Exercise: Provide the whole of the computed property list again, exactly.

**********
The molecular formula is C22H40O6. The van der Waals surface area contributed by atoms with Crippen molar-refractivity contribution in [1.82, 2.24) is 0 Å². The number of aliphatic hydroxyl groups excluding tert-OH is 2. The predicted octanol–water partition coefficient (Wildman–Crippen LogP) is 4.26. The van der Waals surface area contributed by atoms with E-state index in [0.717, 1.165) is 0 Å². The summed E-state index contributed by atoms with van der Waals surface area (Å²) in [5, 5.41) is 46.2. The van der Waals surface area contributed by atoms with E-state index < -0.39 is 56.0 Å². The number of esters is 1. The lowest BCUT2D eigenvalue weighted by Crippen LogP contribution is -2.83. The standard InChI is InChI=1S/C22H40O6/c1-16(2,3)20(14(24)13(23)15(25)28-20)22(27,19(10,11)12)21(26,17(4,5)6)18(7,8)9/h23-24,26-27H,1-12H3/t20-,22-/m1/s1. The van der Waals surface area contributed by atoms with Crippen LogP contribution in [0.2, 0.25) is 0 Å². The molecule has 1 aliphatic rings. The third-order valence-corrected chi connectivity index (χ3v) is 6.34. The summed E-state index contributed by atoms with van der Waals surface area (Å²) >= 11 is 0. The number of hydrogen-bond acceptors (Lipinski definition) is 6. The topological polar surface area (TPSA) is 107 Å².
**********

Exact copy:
The molecular formula is C22H40O6. The van der Waals surface area contributed by atoms with Crippen molar-refractivity contribution in [1.82, 2.24) is 0 Å². The number of aliphatic hydroxyl groups excluding tert-OH is 2. The predicted octanol–water partition coefficient (Wildman–Crippen LogP) is 4.26. The van der Waals surface area contributed by atoms with E-state index in [0.717, 1.165) is 0 Å². The summed E-state index contributed by atoms with van der Waals surface area (Å²) in [5, 5.41) is 46.2. The van der Waals surface area contributed by atoms with E-state index < -0.39 is 56.0 Å². The number of esters is 1. The lowest BCUT2D eigenvalue weighted by Crippen LogP contribution is -2.83. The standard InChI is InChI=1S/C22H40O6/c1-16(2,3)20(14(24)13(23)15(25)28-20)22(27,19(10,11)12)21(26,17(4,5)6)18(7,8)9/h23-24,26-27H,1-12H3/t20-,22-/m1/s1. The van der Waals surface area contributed by atoms with Crippen LogP contribution in [0.2, 0.25) is 0 Å². The molecule has 1 aliphatic rings. The third-order valence-corrected chi connectivity index (χ3v) is 6.34. The summed E-state index contributed by atoms with van der Waals surface area (Å²) >= 11 is 0. The number of hydrogen-bond acceptors (Lipinski definition) is 6. The topological polar surface area (TPSA) is 107 Å².